6 Tips to Maintaining a Clog-Free Toilet
As a homeowner, chances are good that you have already experienced the displeasure of a clogged or overflowing toilet. In addition to the mess, a toilet that clogs or overflows frequently can cause lasting damage to floor coverings, sub-floors, plumbing infrastructure, and even the ceiling below, when the toilet is located in an upper-level bathroom. In addition, any moisture that remains after the clean up can result in unhealthy mildew and mold growth long after the job has been completed.
The Cost of a Poorly Maintained Toilet
According to census data published by the United States Census Bureau, the numbers of new home constructions with three or more bathrooms each now outnumber new homes built with one to one and one-half bathrooms by a ratio of nearly ten to one, based on the samples taken. With the number of home toilets rapidly growing, the cost of damage from clogged or overflowing toilets also rises exponentially.
Clogged or overflowing toilets can result in costs to homeowners. This includes:
- replacement / repair costs to flooring, subflooring, walls and trim materials
- replacement / repair costs to plumbing pipes and fixtures
- repairs to drain and sewer lines
- possible mold remediation from frequent or latent water infiltration
- higher water bills when toilets are not operating correctly and must be flushed multiple times to move waste through the system
In addition to monetary costs, families who frequently deal with clogged or slow toilets are being forced to sacrifice much of the enjoyment they should get from living in the home. The good news, however, is that homeowners can avoid this type of damage to their homes with these simple tips designed to help keep home toilets functioning properly.
1. Teach Family Members What Objects & Materials Should Never Be Flushed
Many clogged toilets are caused each year due to improper use. In most of these cases, family members, both children and adults, attempt to flush materials down the toilet that should not be introduced into any type of sewage disposal system. These materials include common household items, such as:
- Paper products – including cleaning wipes, feminine hygiene products, cotton balls, cotton swabs, cigarette butts, paper towels, facial tissues, diaper liners and excessive amounts of toilet tissue
- Miscellaneous household waste products – including kitty litter, human or pet hair, grease, oils, dental floss, ashes, potting soil and dust and dirt from vacuums or dust pans
- Other objects or materials – including children’s toys, small articles of clothing like socks, medications, pet food, potting soil, sand, gravel or other miscellaneous materials or objects
2. Provide Alternate Disposal to Encourage Proper Toilet Usage
A great way to prevent inappropriate objects and materials from being placed into the toilet is to provide an alternate disposal option for family members and guests who use your bathroom. To do this, place a small trash can near each toilet in the home. Doing this is an economical, effective way of preventing future clogged toilet issues because something was flushed that should not have been flushed.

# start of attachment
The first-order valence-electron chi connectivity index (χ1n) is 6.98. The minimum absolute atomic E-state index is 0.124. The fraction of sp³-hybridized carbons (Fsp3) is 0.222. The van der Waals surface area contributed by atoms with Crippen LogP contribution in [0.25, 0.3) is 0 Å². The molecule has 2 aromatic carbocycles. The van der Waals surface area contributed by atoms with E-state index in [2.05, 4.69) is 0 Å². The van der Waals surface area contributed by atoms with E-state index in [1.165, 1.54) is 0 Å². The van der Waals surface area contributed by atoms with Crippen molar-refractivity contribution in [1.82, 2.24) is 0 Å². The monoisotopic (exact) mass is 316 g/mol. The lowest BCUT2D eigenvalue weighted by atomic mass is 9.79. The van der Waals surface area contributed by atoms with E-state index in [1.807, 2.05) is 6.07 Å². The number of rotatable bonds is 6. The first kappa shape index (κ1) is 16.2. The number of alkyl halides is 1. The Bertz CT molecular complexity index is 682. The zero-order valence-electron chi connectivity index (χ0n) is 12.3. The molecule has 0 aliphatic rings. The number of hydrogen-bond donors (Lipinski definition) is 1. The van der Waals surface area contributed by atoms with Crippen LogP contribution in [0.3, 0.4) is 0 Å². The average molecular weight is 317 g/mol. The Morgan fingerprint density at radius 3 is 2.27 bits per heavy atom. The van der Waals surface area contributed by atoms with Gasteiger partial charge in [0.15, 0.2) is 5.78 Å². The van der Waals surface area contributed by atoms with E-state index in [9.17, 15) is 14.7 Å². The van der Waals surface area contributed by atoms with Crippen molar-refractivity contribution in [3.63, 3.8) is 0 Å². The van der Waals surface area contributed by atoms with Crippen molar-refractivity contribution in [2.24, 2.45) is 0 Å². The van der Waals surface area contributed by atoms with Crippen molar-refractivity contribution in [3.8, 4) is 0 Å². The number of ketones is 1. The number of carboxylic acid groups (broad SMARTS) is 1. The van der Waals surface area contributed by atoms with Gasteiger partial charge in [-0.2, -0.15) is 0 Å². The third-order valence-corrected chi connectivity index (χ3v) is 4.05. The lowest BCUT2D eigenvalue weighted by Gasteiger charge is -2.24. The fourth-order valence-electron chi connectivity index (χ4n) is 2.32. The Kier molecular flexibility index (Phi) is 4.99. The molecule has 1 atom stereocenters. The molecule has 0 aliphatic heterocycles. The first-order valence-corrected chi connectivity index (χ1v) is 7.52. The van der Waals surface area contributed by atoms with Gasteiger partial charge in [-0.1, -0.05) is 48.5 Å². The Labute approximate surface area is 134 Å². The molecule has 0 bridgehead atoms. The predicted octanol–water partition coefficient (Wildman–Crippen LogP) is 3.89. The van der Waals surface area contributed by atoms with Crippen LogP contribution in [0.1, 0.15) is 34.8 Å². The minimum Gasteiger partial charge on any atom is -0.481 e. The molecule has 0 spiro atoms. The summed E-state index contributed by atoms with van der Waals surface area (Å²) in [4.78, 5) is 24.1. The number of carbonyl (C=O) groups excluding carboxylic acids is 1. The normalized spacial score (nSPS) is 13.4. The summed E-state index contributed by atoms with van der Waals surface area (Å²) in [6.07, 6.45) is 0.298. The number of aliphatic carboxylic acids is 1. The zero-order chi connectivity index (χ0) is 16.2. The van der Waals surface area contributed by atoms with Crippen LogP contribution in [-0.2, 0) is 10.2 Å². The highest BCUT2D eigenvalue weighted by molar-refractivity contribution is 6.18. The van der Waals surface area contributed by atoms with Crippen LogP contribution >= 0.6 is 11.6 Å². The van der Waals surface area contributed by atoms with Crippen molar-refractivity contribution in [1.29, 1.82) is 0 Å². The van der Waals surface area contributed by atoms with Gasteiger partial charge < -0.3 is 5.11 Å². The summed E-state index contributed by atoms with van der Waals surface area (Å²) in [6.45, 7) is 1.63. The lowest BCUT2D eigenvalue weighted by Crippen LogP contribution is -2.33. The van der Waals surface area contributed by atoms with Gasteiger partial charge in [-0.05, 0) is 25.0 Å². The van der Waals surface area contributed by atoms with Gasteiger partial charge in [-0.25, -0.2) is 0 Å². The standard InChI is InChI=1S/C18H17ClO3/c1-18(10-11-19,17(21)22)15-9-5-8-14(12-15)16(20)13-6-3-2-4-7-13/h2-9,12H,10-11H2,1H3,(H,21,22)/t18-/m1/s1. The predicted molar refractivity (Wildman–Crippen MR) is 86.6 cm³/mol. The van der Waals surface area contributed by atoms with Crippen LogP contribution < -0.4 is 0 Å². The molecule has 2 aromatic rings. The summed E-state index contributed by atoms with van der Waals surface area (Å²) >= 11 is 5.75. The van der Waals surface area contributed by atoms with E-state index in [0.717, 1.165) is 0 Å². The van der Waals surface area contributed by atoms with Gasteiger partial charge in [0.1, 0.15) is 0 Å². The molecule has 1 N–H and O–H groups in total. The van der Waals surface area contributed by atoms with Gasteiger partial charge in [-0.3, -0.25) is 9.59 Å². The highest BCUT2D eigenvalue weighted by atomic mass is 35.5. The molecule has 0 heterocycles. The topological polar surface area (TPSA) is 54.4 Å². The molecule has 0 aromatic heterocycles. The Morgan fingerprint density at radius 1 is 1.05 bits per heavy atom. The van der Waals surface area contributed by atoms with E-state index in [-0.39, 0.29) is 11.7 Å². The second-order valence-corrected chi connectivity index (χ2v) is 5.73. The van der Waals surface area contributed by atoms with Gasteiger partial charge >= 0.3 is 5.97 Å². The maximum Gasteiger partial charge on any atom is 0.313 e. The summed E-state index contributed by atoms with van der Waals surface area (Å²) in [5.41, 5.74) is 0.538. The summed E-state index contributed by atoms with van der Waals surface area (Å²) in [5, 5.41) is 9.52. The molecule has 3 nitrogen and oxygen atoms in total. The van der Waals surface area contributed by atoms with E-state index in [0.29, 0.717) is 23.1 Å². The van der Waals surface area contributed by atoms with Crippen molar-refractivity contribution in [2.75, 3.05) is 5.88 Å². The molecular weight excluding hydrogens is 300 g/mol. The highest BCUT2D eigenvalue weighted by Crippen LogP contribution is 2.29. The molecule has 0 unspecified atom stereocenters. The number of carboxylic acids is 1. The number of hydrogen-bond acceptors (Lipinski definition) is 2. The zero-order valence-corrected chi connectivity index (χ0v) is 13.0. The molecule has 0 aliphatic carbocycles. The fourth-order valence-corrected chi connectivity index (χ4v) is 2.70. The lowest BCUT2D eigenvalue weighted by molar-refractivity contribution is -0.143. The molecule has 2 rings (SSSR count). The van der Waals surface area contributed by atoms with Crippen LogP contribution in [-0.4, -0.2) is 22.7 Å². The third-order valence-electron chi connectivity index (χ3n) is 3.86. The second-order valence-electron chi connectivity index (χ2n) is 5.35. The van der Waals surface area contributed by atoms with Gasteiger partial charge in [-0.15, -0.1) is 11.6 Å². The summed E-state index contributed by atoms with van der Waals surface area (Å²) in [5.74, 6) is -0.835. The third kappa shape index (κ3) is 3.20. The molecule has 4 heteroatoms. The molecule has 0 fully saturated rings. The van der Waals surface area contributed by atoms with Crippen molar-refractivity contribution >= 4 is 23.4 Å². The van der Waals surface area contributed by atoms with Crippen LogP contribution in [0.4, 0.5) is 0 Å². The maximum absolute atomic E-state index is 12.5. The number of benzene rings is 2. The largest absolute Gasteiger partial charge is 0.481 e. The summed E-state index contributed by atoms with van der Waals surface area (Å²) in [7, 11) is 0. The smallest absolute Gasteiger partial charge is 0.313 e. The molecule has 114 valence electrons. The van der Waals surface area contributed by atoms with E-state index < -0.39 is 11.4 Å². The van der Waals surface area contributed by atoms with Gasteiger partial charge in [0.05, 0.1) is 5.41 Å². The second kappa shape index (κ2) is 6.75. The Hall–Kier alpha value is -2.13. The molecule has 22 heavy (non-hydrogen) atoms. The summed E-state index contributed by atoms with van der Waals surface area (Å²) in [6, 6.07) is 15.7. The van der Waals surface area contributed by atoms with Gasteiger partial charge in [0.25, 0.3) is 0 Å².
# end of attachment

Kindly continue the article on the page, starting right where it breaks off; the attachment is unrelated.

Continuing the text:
3. Keep Surfaces Clear of Small Items That Could Easily Fall Into the Toilet
Many clogged toilets also result from accidents where an object is knocked into the toilet accidentally. This often happens when nearby counters or over-the-toilet shelving is filled with small objects, such as jars, bottles, sponges and cosmetics. When these objects land in the toilet and are flushed accidentally, a clog situation is the likely result. Keeping these areas clear of small items will lessen the chances of this happening.
4. Flush Twice When Necessary
If the toilet has a large amount of waste or toilet paper in it, flushing twice may be necessary to completely empty the bowl. But a toilet that always needs to be flushed multiple times probably already suffers from some type of clog or plumbing problem.
If a toilet in your home is having to be flushed multiple times, the extra water usage is placing an additional burden on both your plumbing system and the family water bill. When this problem occurs homeowners may want to prevent excessive water bills and further damage to their plumbing by having the problem diagnosed and repaired by a professional.
5. Learn to Plunge & Do So As Needed
Another cause of clogged toilets and the damage that results is ignoring or postponing obvious signs that the toilet is malfunctioning. Even when the toilet does empty by flushing it multiple times, flushing over and over is not healthy for the plumbing system and can cause more serious plumbing problems over time.
Homeowners who experience slow flushing action may be able to relieve the problem by using a plunger to help free the clog and push it through the pipes. To do this effectively, follow these steps:
- Insert the plunger into the toilet bowl, tipping it to allow any trapped air in the bell of the plunger to escape
- Position the plunger over the drainage hole and plunge vigorously to move the water both directions in the drain to loosen and free the clog
- Be patient and repeat the process until the clog is freed and the toilet bowl empties
- If plunging does not give results and the clog remains firmly in place, calling a professional to clear the clog may be necessary
6. Know When You Need Professional Help
Plumbing problems that go unsolved are one of the most common reasons for water damage and mold issues in homes today. If you are homeowner with toilets that flush slowly, threaten to overflow or require the frequent use of a plunger, calling a professional to fix the problem quickly will help you avoid the costly, inconvenient home repair bills later.